HEALTHCARE
May 27, 2014

The Gap in Alcohol Treatment

Physicians don't offer counseling and AA-type programs can't offer drug therapies. The ACA may help.

Alcohol use disorder (AUD) is the umbrella term referring to both alcoholism and alcohol dependence. AUD affects more than 10% of US adults. It is diagnosed when a person’s drinking causes distress and harm.

A recent review of the types of treatments for AUD in The Journal of the American Medical Association (JAMA) found a rather large gap in the treatment options typically available to people seeking to end their dependence on alcohol.

Alcohol Use Disorders

Those diagnosed as alcoholics are physically dependent on alcohol and may show cravings for alcohol. They may be unable to stop drinking once they have started and experience withdrawal symptoms when they stop. They may also develop tolerance to alcohol and require more and more to achieve the same effect.

People with alcohol use disorders are not necessarily physically dependent on alcohol, but put themselves and others in danger because of their binge drinking: they may fail to fulfill work and family obligations, and may experience a variety of social and legal problems stemming from their drinking.

Two AUD-treatment approved medications, acamprosate and naltrexone, were associated with effectively preventing return to any drinking.

AUD is a chronic illness, meaning that it can persist and may require treatment and monitoring throughout a person’s life. But alcohol problems often go unrecognized and untreated.

Two Treatments Better Than One?

Less than a third of people with AUD receive any treatment at all, and less than 10% are treated with one of the medications currently available on the market.

Even when they are treated, people with alcohol use disorders tend not to receive the same quality of care — monitoring and follow-up, for example — that those with other chronic conditions such as heart disease or diabetes receive. This is a missed opportunity to decrease death and disability from this disease.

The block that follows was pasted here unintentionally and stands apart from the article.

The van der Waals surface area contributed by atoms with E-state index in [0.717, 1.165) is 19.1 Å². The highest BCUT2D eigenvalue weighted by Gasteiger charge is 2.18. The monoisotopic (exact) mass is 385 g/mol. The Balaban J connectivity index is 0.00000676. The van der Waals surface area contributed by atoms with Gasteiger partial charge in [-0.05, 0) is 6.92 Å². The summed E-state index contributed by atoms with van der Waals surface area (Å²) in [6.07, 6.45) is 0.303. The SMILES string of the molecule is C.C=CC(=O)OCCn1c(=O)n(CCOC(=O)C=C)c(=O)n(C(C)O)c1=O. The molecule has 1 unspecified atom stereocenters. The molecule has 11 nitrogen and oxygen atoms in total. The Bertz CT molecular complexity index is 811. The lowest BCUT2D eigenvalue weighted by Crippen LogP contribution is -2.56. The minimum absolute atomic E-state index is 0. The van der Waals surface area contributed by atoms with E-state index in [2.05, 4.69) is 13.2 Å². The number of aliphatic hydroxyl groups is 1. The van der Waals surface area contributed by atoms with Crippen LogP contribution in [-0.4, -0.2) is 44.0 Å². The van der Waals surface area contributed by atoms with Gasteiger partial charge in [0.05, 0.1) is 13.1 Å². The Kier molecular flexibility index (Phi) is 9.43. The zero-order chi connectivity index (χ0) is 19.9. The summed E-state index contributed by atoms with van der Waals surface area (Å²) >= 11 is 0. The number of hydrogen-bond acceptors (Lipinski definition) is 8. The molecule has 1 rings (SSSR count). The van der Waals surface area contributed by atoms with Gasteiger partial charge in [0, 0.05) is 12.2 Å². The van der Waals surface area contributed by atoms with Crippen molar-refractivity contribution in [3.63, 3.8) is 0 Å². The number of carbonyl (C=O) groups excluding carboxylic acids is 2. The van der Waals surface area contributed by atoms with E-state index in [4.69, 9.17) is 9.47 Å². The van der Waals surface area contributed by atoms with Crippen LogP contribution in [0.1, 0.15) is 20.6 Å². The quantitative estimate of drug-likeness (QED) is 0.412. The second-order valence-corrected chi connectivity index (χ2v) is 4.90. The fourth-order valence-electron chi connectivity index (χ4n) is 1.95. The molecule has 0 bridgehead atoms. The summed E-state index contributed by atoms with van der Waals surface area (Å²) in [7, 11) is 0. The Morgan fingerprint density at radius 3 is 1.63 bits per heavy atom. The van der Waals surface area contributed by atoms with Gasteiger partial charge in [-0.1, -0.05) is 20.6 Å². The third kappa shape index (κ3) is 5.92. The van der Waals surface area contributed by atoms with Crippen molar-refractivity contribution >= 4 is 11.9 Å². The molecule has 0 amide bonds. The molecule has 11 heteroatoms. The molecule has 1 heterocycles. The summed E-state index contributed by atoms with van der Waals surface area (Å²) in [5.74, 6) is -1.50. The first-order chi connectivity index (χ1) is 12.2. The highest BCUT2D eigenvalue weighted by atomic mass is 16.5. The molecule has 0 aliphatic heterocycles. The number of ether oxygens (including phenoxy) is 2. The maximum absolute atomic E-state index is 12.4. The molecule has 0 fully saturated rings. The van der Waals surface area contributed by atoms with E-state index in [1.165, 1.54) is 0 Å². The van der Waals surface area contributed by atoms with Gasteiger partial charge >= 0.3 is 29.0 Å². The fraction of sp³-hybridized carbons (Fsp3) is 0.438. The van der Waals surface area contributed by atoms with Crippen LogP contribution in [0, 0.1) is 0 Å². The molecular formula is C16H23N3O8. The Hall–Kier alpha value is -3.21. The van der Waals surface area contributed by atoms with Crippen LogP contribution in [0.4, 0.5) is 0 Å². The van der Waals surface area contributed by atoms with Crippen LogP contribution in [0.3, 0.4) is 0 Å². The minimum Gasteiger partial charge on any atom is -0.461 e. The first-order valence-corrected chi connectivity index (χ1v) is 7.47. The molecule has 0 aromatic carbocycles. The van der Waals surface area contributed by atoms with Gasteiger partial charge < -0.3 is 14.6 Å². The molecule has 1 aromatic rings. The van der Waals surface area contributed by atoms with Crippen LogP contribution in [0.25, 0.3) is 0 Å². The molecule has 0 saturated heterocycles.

Psychosocial approaches such as the twelve-step program of Alcoholics Anonymous are the most common interventions. But medication can be useful and effective when combined with psychosocial therapy.

When they are treated, people with AUD tend not to receive the same quality care that those with other chronic conditions such as heart disease or diabetes receive. This is a missed opportunity to decrease death and disability from this disease.

University of North Carolina researchers reviewed more than 120 studies involving 23,000 people with alcohol use problems. These studies assessed both medications that were approved for treatment of alcohol disorders and those used off-label (medications that were not primarily indicated for AUD treatment) such as antidepressants, anticonvulsants, antipsychotics and others.

The studies were designed to determine whether the drugs were useful in helping people 1) maintain sobriety; 2) decrease the amount of drinking if the person returned to using alcohol; and 3) improve their overall health outcome.